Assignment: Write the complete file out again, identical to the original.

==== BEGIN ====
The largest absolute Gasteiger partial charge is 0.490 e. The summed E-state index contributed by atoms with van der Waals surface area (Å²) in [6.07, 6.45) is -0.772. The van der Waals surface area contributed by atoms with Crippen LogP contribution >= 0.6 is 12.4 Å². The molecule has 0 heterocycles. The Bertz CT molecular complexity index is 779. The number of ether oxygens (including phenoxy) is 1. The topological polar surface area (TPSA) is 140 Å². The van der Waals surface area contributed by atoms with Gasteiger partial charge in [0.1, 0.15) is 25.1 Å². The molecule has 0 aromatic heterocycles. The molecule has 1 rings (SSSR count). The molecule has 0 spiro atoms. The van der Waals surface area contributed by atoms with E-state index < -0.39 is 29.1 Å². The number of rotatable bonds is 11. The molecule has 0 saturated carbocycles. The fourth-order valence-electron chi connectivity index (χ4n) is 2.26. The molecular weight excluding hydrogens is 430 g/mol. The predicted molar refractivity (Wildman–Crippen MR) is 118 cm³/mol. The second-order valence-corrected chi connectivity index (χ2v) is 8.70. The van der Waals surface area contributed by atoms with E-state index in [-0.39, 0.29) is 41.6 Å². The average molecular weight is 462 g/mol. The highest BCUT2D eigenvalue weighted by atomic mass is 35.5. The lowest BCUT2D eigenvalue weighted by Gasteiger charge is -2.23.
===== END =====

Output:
The largest absolute Gasteiger partial charge is 0.490 e. The summed E-state index contributed by atoms with van der Waals surface area (Å²) in [6.07, 6.45) is -0.772. The van der Waals surface area contributed by atoms with Crippen LogP contribution >= 0.6 is 12.4 Å². The molecule has 0 heterocycles. The Bertz CT molecular complexity index is 779. The number of ether oxygens (including phenoxy) is 1. The topological polar surface area (TPSA) is 140 Å². The van der Waals surface area contributed by atoms with Gasteiger partial charge in [0.1, 0.15) is 25.1 Å². The molecule has 0 aromatic heterocycles. The molecule has 1 rings (SSSR count). The molecule has 0 spiro atoms. The van der Waals surface area contributed by atoms with E-state index < -0.39 is 29.1 Å². The number of rotatable bonds is 11. The molecule has 0 saturated carbocycles. The fourth-order valence-electron chi connectivity index (χ4n) is 2.26. The molecular weight excluding hydrogens is 430 g/mol. The predicted molar refractivity (Wildman–Crippen MR) is 118 cm³/mol. The second-order valence-corrected chi connectivity index (χ2v) is 8.70. The van der Waals surface area contributed by atoms with E-state index in [-0.39, 0.29) is 41.6 Å². The average molecular weight is 462 g/mol. The highest BCUT2D eigenvalue weighted by atomic mass is 35.5. The lowest BCUT2D eigenvalue weighted by Gasteiger charge is -2.23.